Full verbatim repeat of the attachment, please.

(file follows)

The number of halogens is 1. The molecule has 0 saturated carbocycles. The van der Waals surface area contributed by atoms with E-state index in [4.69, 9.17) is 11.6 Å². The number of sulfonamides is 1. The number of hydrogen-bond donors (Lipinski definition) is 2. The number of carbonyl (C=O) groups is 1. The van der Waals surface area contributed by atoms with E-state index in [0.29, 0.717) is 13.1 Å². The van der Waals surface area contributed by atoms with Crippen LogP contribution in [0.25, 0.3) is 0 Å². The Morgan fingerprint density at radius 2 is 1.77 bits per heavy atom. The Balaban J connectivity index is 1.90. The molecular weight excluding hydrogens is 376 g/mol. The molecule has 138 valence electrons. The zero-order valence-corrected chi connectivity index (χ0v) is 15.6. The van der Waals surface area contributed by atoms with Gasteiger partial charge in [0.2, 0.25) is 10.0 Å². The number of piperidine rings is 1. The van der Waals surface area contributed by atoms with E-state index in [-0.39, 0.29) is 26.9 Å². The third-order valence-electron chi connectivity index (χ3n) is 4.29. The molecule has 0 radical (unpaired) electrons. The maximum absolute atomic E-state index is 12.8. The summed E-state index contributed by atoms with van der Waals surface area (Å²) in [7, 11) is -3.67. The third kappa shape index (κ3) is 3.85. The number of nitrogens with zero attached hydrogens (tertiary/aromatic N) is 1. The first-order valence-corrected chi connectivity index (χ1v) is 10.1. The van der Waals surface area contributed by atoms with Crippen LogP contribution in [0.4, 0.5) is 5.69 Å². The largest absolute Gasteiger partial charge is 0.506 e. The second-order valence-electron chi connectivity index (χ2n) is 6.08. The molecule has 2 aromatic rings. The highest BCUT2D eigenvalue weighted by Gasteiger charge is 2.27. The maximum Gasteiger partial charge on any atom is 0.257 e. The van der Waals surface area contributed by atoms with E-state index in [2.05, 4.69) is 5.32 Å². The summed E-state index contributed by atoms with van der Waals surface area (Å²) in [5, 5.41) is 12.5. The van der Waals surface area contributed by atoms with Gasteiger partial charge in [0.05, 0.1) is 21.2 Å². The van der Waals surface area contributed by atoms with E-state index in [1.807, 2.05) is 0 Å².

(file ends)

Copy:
The number of halogens is 1. The molecule has 0 saturated carbocycles. The van der Waals surface area contributed by atoms with E-state index in [4.69, 9.17) is 11.6 Å². The number of sulfonamides is 1. The number of hydrogen-bond donors (Lipinski definition) is 2. The number of carbonyl (C=O) groups is 1. The van der Waals surface area contributed by atoms with E-state index in [0.29, 0.717) is 13.1 Å². The van der Waals surface area contributed by atoms with Crippen LogP contribution in [0.25, 0.3) is 0 Å². The Morgan fingerprint density at radius 2 is 1.77 bits per heavy atom. The Balaban J connectivity index is 1.90. The molecular weight excluding hydrogens is 376 g/mol. The molecule has 138 valence electrons. The zero-order valence-corrected chi connectivity index (χ0v) is 15.6. The van der Waals surface area contributed by atoms with Gasteiger partial charge in [0.2, 0.25) is 10.0 Å². The number of piperidine rings is 1. The van der Waals surface area contributed by atoms with E-state index in [-0.39, 0.29) is 26.9 Å². The third-order valence-electron chi connectivity index (χ3n) is 4.29. The molecule has 0 radical (unpaired) electrons. The maximum absolute atomic E-state index is 12.8. The summed E-state index contributed by atoms with van der Waals surface area (Å²) in [7, 11) is -3.67. The third kappa shape index (κ3) is 3.85. The number of nitrogens with zero attached hydrogens (tertiary/aromatic N) is 1. The first-order valence-corrected chi connectivity index (χ1v) is 10.1. The van der Waals surface area contributed by atoms with Crippen LogP contribution in [0.4, 0.5) is 5.69 Å². The largest absolute Gasteiger partial charge is 0.506 e. The second-order valence-electron chi connectivity index (χ2n) is 6.08. The molecule has 2 aromatic rings. The highest BCUT2D eigenvalue weighted by Gasteiger charge is 2.27. The maximum Gasteiger partial charge on any atom is 0.257 e. The van der Waals surface area contributed by atoms with E-state index in [2.05, 4.69) is 5.32 Å². The summed E-state index contributed by atoms with van der Waals surface area (Å²) in [5, 5.41) is 12.5. The van der Waals surface area contributed by atoms with Gasteiger partial charge in [0.05, 0.1) is 21.2 Å². The van der Waals surface area contributed by atoms with E-state index in [1.807, 2.05) is 0 Å².